Thursday, October 21, 2021
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Do You Doubt Yourself?
By Wendy Gladney
Published August 19, 2021

Wendy Gladney (Courtesy Photo)

Have you ever felt like you are a fraud and have not lived up to the expectations of your friends and family? Do you think your co-workers have an inflated view of your skills and abilities and one day they will find out you do not know much, and they will expose you as a fake? When you look in the mirror do you see someone who has been lucky rather than good to achieve their level of success?

Do you feel that somehow you have tricked others into liking you and wanting to spend time with you and you are not worthy or deserving of their friendship? If you answered yes to any of these scenarios you are experiencing what is called the “Imposter Syndrome,” which is the belief that you are fraudulently claiming to be something you are not, that you are not as good as other people think you are. It has been estimated that nearly 70% of individuals will experience signs and symptoms of impostor syndrome at least once in their life. While imposter syndrome is still prevalent among women, and specifically women of color, men are also susceptible to developing this mindset.

The imposter syndrome disproportionately affects high-achieving people, who find it difficult to accept their accomplishments. The late great Maya Angelou fell victim to this condition, she once said: “I have written 11 books, but each time I think, ‘Uh oh, they are going to find out now. I have run a game on everybody, and they are going to find me out.’” Despite their outstanding academic and professional accomplishments, many women like Maya Angelou believe that they are not bright and have fooled anyone who thinks otherwise. I admit that I have had imposter syndrome symptoms, because I was not able to internalize and own my successes and I had trouble believing that I was worthy. I had what I called intellectual self-doubt.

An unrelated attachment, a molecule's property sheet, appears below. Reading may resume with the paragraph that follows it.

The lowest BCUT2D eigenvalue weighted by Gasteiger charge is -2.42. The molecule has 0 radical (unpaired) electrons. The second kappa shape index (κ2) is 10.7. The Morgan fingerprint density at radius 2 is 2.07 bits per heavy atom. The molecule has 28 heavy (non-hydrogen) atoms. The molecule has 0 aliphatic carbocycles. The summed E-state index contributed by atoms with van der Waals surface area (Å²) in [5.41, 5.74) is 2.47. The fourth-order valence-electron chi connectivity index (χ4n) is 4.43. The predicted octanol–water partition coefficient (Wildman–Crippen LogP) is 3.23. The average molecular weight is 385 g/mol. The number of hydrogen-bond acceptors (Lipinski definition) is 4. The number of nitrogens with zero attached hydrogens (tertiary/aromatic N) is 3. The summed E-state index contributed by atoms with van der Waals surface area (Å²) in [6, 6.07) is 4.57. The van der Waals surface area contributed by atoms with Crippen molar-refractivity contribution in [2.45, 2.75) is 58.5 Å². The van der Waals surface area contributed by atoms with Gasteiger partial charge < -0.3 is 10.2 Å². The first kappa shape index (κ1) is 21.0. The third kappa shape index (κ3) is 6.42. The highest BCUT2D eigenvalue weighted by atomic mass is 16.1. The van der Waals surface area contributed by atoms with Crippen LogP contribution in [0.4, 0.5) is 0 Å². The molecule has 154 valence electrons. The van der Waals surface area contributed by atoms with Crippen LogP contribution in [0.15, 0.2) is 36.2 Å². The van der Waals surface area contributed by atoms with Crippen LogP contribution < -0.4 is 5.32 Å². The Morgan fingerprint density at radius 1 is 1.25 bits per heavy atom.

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Once I realized that I suffered from this imposter syndrome condition I knew I had to change my mindset and here are some of the things I did to do that: 1) I had to remind myself of what I did well and focus on my strengths. 2) I reminded myself I was not perfect and I had to stop being so hard on myself when I made a mistake or bad decision. 3) I began to reward myself and celebrate my victories. I worked hard so I was also going to play hard and enjoy the fruits of my hard work and 4) I started to change the way I was thinking about my life which helped me to feel less anxious and fearful all the time. I stopped doubting myself and started to believe more in my talents and skills.

The kryptonite for imposter syndrome is “self-confidence.” Self-confidence is when you trust your own abilities, capacities, and judgments, and believe you can successfully face day-to-day challenges, circumstances, and conditions. Self-confidence may not be a sure-fire guarantee of success, but it is a pattern of thinking that will improve your likelihood of success and turn your thoughts into action. Self-confidence is like a muscle, the more you use it, the stronger it gets.

Most of us will experience moments of doubt, and that is normal, what is not normal is when we let that doubt control our actions. We may still have some impostor moments, but we must not allow it to be a way of life.

Healing Without Hate: It’s a choice. It’s a lifestyle. Pass it on.

Visit www.WendyGladney.com and www.forgivingforliving.org to learn more. Wendy is a life strategist, coach, consultant, author, and speaker.

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